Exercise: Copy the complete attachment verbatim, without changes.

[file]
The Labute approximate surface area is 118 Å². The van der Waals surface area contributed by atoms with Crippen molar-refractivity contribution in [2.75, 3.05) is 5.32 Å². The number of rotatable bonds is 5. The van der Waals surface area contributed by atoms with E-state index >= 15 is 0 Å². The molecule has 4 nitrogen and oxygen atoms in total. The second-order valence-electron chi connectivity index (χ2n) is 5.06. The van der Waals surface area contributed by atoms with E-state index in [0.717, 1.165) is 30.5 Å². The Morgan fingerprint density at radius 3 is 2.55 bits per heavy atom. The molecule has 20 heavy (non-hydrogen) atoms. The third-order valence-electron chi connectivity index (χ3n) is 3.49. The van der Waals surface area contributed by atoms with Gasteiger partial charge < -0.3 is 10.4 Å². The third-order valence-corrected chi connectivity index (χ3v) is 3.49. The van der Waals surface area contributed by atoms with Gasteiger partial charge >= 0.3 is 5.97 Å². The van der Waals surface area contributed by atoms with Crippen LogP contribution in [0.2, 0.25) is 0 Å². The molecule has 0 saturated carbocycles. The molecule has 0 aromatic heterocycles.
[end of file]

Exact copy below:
The Labute approximate surface area is 118 Å². The van der Waals surface area contributed by atoms with Crippen molar-refractivity contribution in [2.75, 3.05) is 5.32 Å². The number of rotatable bonds is 5. The van der Waals surface area contributed by atoms with E-state index >= 15 is 0 Å². The molecule has 4 nitrogen and oxygen atoms in total. The second-order valence-electron chi connectivity index (χ2n) is 5.06. The van der Waals surface area contributed by atoms with E-state index in [0.717, 1.165) is 30.5 Å². The Morgan fingerprint density at radius 3 is 2.55 bits per heavy atom. The molecule has 20 heavy (non-hydrogen) atoms. The third-order valence-electron chi connectivity index (χ3n) is 3.49. The van der Waals surface area contributed by atoms with Gasteiger partial charge < -0.3 is 10.4 Å². The third-order valence-corrected chi connectivity index (χ3v) is 3.49. The van der Waals surface area contributed by atoms with Gasteiger partial charge >= 0.3 is 5.97 Å². The van der Waals surface area contributed by atoms with Crippen LogP contribution in [0.2, 0.25) is 0 Å². The molecule has 0 saturated carbocycles. The molecule has 0 aromatic heterocycles.